Meanwhile, Hess had been pursuing an $84 million tax refund suit against the territory since December 2014, but the case was tossed by a New York federal judge in July. U.S. District Judge J. Paul Oetken ruled that the Virgin Islands do not qualify as being a part of the United States in light of its “unique” tax structure.

Hess Oil has been fighting with the V.I. government over taxes for several months. In March, Hess Oil petitioned the court for review of the 2010 FPAA issued to HOVENSA.

Hess Oil Virgin Islands Corp. (HOVIC) sued the Virgin Islands’ Bureau of Internal Revenue in federal court June 11, claiming the agency falsely inflated the taxable income of an affiliate and wrongly reduced or disallowed expenses and deductions totaling nearly $1.5 billion in the 2009 tax year.

Acting as the tax matters partner for Hovensa LLC — a 50/50 joint venture between Hess Virgin Islands Corp. and Petróleos de Venezuela SA VI Inc., the Venezuelan state-owned oil and gas company — Hess Oil VI argued that the Bureau of Internal Revenue made numerous errors in a final partnership administrative adjustment it issued to HOVENSA for the 2009 tax year.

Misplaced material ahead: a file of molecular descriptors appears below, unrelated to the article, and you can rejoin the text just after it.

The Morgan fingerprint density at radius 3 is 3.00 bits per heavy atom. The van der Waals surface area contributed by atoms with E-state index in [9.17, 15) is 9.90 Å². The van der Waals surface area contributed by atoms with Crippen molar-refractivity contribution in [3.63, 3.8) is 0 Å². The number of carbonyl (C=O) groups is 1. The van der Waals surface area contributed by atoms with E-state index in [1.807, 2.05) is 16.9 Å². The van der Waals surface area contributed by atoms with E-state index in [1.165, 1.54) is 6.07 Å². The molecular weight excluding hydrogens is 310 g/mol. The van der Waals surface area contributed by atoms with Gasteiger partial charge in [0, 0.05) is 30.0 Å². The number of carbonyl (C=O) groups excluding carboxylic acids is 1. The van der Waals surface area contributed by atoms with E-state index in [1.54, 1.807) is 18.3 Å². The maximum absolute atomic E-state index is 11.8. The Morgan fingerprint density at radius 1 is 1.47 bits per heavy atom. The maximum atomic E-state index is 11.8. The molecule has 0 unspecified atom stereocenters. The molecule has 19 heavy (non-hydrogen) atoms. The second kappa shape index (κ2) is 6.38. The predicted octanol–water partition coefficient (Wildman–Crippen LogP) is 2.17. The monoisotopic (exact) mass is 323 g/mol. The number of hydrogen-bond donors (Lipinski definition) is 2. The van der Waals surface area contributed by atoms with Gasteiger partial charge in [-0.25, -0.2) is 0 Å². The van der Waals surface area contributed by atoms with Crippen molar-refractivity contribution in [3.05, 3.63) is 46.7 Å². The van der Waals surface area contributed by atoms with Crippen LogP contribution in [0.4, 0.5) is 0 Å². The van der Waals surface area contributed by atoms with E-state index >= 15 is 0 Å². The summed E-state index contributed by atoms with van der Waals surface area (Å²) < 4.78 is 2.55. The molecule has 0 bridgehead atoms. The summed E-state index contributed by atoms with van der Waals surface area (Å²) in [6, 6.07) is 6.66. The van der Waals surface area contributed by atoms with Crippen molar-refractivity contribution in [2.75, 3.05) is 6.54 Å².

Hess Oil VI outlines a litany of errors in the FPAA in the suit, including that the agency arbitrarily reduced HOVENSA’s costs of goods sold, like raw materials, supplies and labor, by more than $1.3 billion.

According to Hess, the V.I. tax bureau first reduced the amount by more than $600 million after determining that HOVENSA had not actually purchased certain inventory. Then the bureau slashed the figure again by an additional $688 million based on an unsupported assumption that the company had claimed “double deductions” by including the amount as both operating expenses and in the costs of goods sold, according to the complaint.

“The FPAA adjustments to HOVENSA’s cost of goods sold are incorrect,” Hess Oil VI says. “They are not supported by the evidence. They are also inconsistent with Hovensa’s audited financial statements.”

Other errors made on the FPAA include disallowing depreciation expenses related to its St. Croix refinery of more than $33 million, and disallowing all of HOVENSA’s depreciation deduction for alternative minimum tax purposes by nearly $98 million, according to the suit.

Other deductions totaling nearly $5 million were also erroneously disallowed after the bureau determined they were unsubstantiated, duplicated and unallowable, Hess said.